|The Kazakh Steppe|
Screen Shot from Nomad: The Warrior
In honor of Independence Day, which we here in the United States celebrated yesterday, I thought it might be fun to explore different concepts of freedom. As a student of the steppe peoples, I recognize that the word “freedom” doesn’t leap to mind in connection with Genghis Khan. On the contrary, Genghis represents pretty much the antithesis of freedom to most Westerners. Yet his people—and his descendants—regarded themselves as free.
By their definition, moreover, we might be considered unfree. Whereas they could pick up their houses at any moment to follow their herds, we remain in one place and with one company for years and move, if we move at all, from one walled location to another. Whereas they lived in small camps that coalesced only for brief periods into larger units and changed leaders as seemed best to them, making rules that met the needs of the moment, we pledge allegiance to large states and to standing governments that enact laws that we are then bound to uphold whether we like them or not. As voters, we do influence policy, but mostly in election years.
We elect leaders to represent us; theirs often took power by virtue of their genealogy—most notably their descent from Genghis Khan—and by acclamation. But the steppe peoples, too, had councils of elders who decided their tribe’s future and voted to support this decision or that. We use ballot boxes to cast our votes; they used horses—riding in to attend a council, riding off if they didn’t like the results. When, in Sergei Bodrov’s film Nomad, the tribal leader Barak says, “We Kazakhs have always been a free people,” he means that he owes allegiance to no outside force. Minutes later, he and half a dozen other leaders jump on their horses and go rather than agree to unite against a common enemy. Even in a grand quriltai (intertribal council), the would-be khan issued invitations. Potential allies voted by showing up. Those who remained unconvinced stayed away. If no one attended, the khan’s hopes fizzled.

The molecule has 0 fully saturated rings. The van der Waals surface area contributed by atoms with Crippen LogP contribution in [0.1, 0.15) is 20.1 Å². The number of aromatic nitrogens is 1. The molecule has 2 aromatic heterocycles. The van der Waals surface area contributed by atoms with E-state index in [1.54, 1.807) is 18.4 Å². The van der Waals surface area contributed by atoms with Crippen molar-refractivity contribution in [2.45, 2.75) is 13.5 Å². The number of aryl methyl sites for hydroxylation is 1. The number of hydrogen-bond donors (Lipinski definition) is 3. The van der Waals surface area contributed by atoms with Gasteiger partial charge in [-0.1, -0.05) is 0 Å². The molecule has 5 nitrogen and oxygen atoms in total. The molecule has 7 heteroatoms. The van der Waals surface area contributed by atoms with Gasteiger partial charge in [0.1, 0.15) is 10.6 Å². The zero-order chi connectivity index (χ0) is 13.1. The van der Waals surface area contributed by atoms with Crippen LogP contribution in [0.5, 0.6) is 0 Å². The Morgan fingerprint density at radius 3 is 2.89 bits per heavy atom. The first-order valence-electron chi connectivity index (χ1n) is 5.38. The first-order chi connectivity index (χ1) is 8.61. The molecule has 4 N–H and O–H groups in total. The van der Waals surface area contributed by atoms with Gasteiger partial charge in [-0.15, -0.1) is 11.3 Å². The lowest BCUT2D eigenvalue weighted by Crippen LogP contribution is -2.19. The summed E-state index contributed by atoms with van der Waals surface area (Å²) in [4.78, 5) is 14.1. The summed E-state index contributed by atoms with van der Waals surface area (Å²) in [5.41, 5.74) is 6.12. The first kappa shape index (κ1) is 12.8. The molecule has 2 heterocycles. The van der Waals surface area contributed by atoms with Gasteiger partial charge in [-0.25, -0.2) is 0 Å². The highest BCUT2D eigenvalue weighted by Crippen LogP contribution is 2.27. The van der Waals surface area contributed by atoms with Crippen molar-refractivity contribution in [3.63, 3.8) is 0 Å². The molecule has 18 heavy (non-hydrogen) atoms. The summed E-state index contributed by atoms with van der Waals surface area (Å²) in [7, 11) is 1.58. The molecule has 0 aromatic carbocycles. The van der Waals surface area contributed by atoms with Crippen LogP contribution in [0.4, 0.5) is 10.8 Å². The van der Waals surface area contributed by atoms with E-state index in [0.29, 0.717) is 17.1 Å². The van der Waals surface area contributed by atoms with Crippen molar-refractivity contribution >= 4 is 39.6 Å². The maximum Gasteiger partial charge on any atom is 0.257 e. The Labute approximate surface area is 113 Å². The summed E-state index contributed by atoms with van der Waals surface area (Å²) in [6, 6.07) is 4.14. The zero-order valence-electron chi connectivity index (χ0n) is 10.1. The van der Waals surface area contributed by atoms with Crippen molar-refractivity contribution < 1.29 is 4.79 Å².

Libertarians might well find themselves comfortable with the steppe idea of freedom, although probably not with the other component of steppe governance, which Joseph Fletcher calls “the Turco-Mongolian tradition of the grand khan—the supra-tribal nomad emperor whose authority entailed kingship over a multi-tribal nomadic people, combined with a highly personal command over that people’s collective military forces.”* The grand khan—Genghis is the greatest and most memorable example, but far from the only one—encapsulates everything we in the West imagine about the Mongol empire: a ruler demanding absolute obedience and personal loyalty from his (occasionally her) followers. The exact opposite of democracy and freedom, except …